When Darvin Kurniawan first started Crowdvilla, he was only thinking of solving a problem faced by him and his friends.

“If I want to invest in property, but don’t have enough money to invest in it myself, [then] I have to pool funds. Soon after that, I realised that I don’t have that many friends to make this work,” he tells e27 in a phone conversation.

With David Chandra and Hendrik Tanjaya Tan, who were his friends at the School of Computing, National University of Singapore (NUS), he founded Reidao, a platform that aims to allow users to purchase properties using digital assets.

“Our main goal when we started the company was to have digital assets that is backed by something of value in the real world. Because when we see Bitcoin or Ethereum and all these cryptocurrencies, they don’t have real value backing it up,” Kurniawan explains.

“So we figured that there’s a section of the population or community that might value something like this,” he concludes.

Through Reidao, the co-founders aimed to create a digital token that is pegged to the ownership of an asset. For example, one token is translated into one per cent ownership.

However, in order to prevent the business model from being considered as securities from regulatory point of view, the team then decided to pivot by launching Crowdvilla, a platform that enables users to use Ethereum to invest in holiday homes in major tourist destinations by implementing the sharing economy concept.

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According to Kurniawan, Crowdvilla’s business model cannot be considered as securities as the tokens are not pegged to the value of the properties. Instead, it was pegged at the use of the properties, a concept that is widely known as time-sharing in the hospitality industry.

“When you travel you basically just have to utilise the points that will be generated from your token as a form of payment, which then the points will be removed from the system,” he explains.

The Crowdvilla (CRV) Token is an ownership token for the properties under the company’s portfolio, which ranges from apartments to hotels to villas.  The CRV Token will then periodically generate Crowdpoint (CROWD) tokens, a single-use utility tokens used to book stays at Crowdvilla properties through a booking platform. These tokens will be burned after a single use.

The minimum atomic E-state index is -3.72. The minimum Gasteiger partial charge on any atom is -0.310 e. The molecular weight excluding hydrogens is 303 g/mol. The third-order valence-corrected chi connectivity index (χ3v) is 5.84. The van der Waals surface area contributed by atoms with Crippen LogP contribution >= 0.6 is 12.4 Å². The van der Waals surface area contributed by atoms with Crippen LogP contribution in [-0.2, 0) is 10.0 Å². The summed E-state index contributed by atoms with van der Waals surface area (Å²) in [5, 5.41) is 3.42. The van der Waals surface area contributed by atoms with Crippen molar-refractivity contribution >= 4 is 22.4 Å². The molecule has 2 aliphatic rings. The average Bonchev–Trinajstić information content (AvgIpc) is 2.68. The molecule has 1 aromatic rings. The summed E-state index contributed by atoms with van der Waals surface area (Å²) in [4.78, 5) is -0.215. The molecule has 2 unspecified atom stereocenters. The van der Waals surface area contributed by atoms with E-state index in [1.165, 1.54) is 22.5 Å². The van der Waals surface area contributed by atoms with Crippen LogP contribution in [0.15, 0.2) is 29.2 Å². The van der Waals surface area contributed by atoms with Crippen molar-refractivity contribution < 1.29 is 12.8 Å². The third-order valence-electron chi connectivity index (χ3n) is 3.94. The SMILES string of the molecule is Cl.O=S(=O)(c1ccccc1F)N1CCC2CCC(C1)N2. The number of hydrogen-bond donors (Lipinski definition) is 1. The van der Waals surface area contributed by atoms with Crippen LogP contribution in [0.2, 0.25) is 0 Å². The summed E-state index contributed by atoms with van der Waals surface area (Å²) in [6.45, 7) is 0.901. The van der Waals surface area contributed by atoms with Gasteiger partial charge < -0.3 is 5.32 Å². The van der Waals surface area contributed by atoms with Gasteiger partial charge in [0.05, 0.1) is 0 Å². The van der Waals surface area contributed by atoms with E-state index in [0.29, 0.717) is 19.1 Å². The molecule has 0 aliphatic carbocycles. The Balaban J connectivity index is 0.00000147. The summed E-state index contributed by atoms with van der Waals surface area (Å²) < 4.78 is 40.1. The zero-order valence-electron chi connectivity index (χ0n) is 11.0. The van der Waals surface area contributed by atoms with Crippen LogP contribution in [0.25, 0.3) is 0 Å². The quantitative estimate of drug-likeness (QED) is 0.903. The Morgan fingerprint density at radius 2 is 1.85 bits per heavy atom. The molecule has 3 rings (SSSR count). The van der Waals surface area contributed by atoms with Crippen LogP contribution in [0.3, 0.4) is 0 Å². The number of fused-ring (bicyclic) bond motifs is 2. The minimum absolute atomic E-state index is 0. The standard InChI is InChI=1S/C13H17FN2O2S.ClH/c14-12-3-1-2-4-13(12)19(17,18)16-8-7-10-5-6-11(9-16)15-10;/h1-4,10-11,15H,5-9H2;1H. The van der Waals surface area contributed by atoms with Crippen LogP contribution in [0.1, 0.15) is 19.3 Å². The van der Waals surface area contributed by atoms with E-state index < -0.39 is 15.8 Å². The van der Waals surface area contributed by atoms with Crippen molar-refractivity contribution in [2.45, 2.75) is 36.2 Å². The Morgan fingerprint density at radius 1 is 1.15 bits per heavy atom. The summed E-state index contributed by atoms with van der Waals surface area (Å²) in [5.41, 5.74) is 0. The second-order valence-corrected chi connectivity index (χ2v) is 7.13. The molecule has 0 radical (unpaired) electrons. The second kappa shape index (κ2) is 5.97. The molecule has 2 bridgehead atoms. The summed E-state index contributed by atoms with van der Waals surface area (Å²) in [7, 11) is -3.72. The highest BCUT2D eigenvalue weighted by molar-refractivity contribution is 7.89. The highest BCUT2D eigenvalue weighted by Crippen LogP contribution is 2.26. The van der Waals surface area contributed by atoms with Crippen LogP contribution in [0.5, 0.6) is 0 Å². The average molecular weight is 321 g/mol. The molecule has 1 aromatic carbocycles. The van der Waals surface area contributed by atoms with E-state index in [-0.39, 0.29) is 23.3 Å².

Taking no profit

One of the most notable thing about Crowdvilla is that the business is registered as a non-profit organisation (NPO) in Singapore. This decision was made when Crowdvilla saw the concerns made by many people about token sales; they fear that the token sales might be a scam, and that the company will run away with their money.

“As an NPO in Singapore, it will then be the one that is doing the token sales. So no matter how much is contributed from the community to the entity, by definition and regulation in Singapore this NPO doesn’t have any shareholders … We cannot just shut down and take the money,” Kurniawan explains.

“The NPO … is needed to acquire properties because our legal system required a legal entity to own a property. So we use this entity to own the asset which will be use by the community,” he adds.

The NPO model also sets Crowdvilla apart from traditional time-sharing business model, which had gotten a bad name as some business owners tend to sacrifice service for the sake of profit and cost-cutting.

“… We don’t have any incentive to do that as an NPO. Nobody is benefitting from this, it is purely property-sharing,” Kurniawan says.

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So how does decision-making process conducted in the institution?

It is being conducted through the non-profit, which has its own board and management team team. The sole mandate of the group is to buy and acquire properties for the community, as permitted by the regulation.

“We kind of need to balance out between what innovation can do, and what the current regulation [requires]; we need to satisfy both sides,” Kurniawan explains.

And holiday begins

The CRV token is set to be on sale starting in April this year. Aiming to raise a total of ETH425,000 through three stages, Crowdvilla plans to use proceeds from the sales to purchase its first 10 properties in leading tourism destinations around the world.

The company plans to start purchasing the properties in June and establish jurisdictional operation structure in September, with the holiday homes’ booking platform to be launched in January 2019.

Understanding their own limitations as a tech company, Crowdvilla partners with property management companies to run the day-to-day operations of the holiday homes.

“I’d say it’s the safest form of ICOs because whatever amount that is contributed, it is going straight to the property … it is stable in value and it is not going to follow the crypto market movement, it will follow the property movement,” Kurniawan says.

Image Credit: Crowdvilla